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How to use a tailor’s clapper

Here I use a Tailor’s Clapper to help smooth princess seams I’m pressing while constructing a grey, wool jacket.

tailors clapper

Tailor's Clapper

tailors clapper use 01

Tailors Clapper Use 01

 

At the bottom of this picture, you can see the curled princess seam I need to press open on this jacket. I’m using an iron set to “Wool” and lots of steam. I need to press this seam open but this fabric doesn’t press very well. Also, because it’s a curved seam, it doesn’t want to lie flat like it should.

 

Tailors Clapper Use 02

Tailors Clapper Use 02

Here I’m first pressing the seam together as it was sewn. This is an important step for a flat seam. The iron melds the stitches with the fabric threads before further pressing steps are taken.

Tailors Clapper Use 04

Tailors Clapper Use 04

Next I started pressing the seam open from the lower edge toward the top. It was easier to start with the straighter portion of the seam rather than the more curved portion.

Tailors Clapper Use 05

Tailors Clapper Use 05

You can see how, even after pressing, with lots of steam, this seam still pops back up. It is very resistant to lying flat. This is where the Tailor’s Clapper comes in handy!

Tailors Clapper Use 06

Tailors Clapper Use 06

Using a pressing ham to press the curved part of the seam. I don’t want to loose the curve. It’s designed to fit over MY curve so I want to press it in that way.

Tailors Clapper Use 07

Tailors Clapper Use 07

Pressing the curved seam over the pressing ham. You can see how resistant the seam is to even high heat, tons of steam, and quite a bit of pressure.

Tailors Clapper Use 08

Tailors Clapper Use 08

After pressing, the seam still won’t lie flat. Haven’t used the Tailor’s Clapper at this point yet.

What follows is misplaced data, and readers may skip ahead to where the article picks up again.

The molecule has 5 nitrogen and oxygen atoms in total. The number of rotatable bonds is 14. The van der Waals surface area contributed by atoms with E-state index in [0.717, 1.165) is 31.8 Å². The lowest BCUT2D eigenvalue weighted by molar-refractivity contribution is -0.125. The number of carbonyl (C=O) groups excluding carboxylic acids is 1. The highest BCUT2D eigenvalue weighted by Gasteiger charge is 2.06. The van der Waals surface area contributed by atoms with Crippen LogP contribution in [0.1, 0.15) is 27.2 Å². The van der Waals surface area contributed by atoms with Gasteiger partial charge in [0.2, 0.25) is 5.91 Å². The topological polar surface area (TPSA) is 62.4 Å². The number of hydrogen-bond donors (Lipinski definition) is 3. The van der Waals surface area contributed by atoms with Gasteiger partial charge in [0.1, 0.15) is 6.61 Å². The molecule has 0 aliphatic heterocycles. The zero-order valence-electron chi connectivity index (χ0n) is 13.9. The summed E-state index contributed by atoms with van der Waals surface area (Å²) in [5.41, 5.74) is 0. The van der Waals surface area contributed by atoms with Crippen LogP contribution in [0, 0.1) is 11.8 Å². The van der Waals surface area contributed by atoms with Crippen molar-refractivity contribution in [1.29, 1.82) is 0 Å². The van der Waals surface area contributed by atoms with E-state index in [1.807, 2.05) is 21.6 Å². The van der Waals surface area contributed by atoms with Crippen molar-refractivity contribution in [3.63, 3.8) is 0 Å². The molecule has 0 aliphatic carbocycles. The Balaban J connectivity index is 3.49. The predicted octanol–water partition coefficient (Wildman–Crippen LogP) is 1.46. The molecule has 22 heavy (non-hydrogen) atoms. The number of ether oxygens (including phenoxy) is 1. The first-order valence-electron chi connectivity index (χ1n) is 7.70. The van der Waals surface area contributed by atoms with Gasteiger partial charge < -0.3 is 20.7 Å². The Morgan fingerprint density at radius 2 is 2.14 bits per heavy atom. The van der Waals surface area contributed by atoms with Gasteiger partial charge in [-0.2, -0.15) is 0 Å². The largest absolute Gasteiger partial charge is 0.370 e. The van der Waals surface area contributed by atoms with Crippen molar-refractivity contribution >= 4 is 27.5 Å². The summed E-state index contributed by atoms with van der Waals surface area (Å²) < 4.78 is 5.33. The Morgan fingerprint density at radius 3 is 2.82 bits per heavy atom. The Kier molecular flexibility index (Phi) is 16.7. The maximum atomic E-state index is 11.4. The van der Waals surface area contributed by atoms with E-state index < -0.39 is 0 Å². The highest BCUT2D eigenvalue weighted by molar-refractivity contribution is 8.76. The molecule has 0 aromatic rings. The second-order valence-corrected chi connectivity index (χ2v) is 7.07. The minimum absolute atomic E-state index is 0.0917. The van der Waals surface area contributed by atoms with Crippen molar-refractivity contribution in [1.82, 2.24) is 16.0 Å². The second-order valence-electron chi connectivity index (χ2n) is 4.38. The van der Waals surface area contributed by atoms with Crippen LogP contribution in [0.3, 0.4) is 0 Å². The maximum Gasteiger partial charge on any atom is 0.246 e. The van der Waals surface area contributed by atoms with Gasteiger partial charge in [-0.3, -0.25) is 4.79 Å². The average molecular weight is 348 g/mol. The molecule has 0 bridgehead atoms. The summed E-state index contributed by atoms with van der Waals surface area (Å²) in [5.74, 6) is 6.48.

Tailors Clapper Use 09

Tailors Clapper Use 09

Here I am using the Clapper. I’ve just thoroughly pressed and steamed the seam and, while still very hot, I’m pressing hard with the clapper, rolling it over the curved pressing ham to flatten the seam allowances nice and flat. You can actually “hammer” the clapper down on the seam if necessary but this fabric didn’t need that. I just kept lifting and pressing the clapper down along the hot seam.

Tailor’s Clappers are made from hardwood. They work by absorbing the heat and steam from the fabric. Basically they cool the seam while putting pressure on it to hold it flat. It only takes about 10 seconds of pressure then you can lift the clapper and touch the seam to see if it has cooled. I often flip the clapper over part-way through to apply the other, cooler side to absorb any residual heat/steam and cool the seam a bit faster.

Tailors Clapper Use 10

Tailors Clapper Use 10

Here is the seam after applying the clapper (oops – spilled a drop of water on the fabric from the iron). To further flatten the curved seam, I need to clip the seam allowance where there are bumps or bulges. I clip almost to the seam.

Tailors Clapper Use 11

Tailors Clapper Use 11

Here is the seam after clipping. You can see the snips about an inch apart.

Tailors Clapper Use 13

Tailors Clapper Use 13

And here we have it – The beautifully flattened seam allowance around a curve. But what does it look like from the right side????

 

 

 

 

 

 

 

 

Tailors Clapper Use 14

Tailors Clapper Use 14

 

 

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1 Comment

  1. Jan

     /  January 12, 2013

    Thanks for this!

    Reply

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